Although Coachella and Sasquatch are already behind us, the summer music scene is just heating up. After my recovery from last weekend’s Wakarusa Festival in the mountains of Arkansas, I figured it would be a good idea to impart some of my learned-from-experience wisdom, so you can enjoy your festival season to the fullest.
1. Pack the essentials, then pack some more. These include water, sunscreen, and toilet paper.
2. So, shoes. Learned this one the hard way. No sandals – you will get stepped on and it will hurt. Also, wear socks. There was an awesome hiking trail right by the festival, and I figured I would be fine in only my tennis shoes. Fast-forward to me stopping halfway down to rip the sleeves off of my t-shirt to wrap them around my blistered feet. Yeah. That happened.
3. If you are camping, do a practice run and set up your tent in your yard before you go. I brought a friend’s tent and didn’t realize until halfway through the on-site set up that some of the parts were missing. I spent the weekend in a spare tent borrowed from the campers next to me. It was a junior tent meant for a seven-year-old.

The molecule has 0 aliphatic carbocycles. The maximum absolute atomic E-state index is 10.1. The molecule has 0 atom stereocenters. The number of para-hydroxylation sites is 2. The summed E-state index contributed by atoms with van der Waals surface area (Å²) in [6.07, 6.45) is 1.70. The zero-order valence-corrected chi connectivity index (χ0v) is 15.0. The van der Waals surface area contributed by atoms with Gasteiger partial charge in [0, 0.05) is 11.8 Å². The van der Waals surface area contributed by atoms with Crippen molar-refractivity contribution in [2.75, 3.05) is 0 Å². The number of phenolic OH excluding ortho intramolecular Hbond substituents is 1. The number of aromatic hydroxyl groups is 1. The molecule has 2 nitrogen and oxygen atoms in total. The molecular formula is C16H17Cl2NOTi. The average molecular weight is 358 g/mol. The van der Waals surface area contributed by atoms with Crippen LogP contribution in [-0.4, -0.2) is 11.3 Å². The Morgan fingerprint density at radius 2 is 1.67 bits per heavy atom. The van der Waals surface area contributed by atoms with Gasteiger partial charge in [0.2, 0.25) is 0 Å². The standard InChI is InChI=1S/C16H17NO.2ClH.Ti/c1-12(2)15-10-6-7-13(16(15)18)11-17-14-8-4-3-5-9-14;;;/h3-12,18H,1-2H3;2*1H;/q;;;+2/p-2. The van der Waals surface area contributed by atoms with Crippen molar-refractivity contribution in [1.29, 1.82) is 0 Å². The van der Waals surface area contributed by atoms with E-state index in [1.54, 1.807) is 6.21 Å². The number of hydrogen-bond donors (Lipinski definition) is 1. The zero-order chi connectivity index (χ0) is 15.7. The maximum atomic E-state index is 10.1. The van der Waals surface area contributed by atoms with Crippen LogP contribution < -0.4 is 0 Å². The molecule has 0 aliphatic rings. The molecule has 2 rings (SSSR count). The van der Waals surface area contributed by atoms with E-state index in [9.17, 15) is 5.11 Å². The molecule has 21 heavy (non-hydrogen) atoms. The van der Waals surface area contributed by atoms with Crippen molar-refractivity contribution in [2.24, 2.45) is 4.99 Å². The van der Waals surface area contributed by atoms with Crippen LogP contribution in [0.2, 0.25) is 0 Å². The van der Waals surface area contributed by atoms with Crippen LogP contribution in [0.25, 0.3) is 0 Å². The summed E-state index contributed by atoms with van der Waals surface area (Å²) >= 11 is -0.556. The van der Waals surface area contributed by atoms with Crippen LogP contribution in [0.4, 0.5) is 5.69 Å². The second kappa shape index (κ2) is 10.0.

4. Be open-minded towards the people around you. Music offers a commonality for an otherwise very eclectic group of people, and you can start off a conversation with someone commenting on the killer line-up, then end up talking about the migration patterns of sapphire swallow-tailed butterflies because the person turns out to be a butterfly research specialist from Mexico. If you are like me, you both may or may not also be wearing American flag jean shorts.
5. YOU CAN GO FOR FREE. This, children, is the one of the most helpful lessons of all. Tickets to music festivals typically require the shelling out of a few Benjamins, and while you do get your money’s worth considering the breadth of artists all in one place, some people simply can’t afford it. Cue volunteering. Festivals and concerts are huge events, and wouldn’t be possible without many helping hands. Most events have volunteer info on their website, and you can work through many outlets, from non-profit booths, to recycling, to various departments through the Work Exchange Team. In exchange for a few hours of work, you get free camping and access to the shows! I worked in catering, making a ton of new friends, meeting artists, and getting free hot meals at the end of my shift.
6. Many cities offer free concerts during the summer to give back to the community. Big names are brought to New York through Celebrate Brooklyn! and SummerStage. Be on the lookout for the same type of thing near you.
Summer shows can offer great excitement, entertainment, and memories. Taking the time to be properly prepared can offer a lowered chance of dehydration, exhaustion, and injury. For more info on surviving specific festivals, you can also check out http://www.festivalsurvivalguide.com/archive.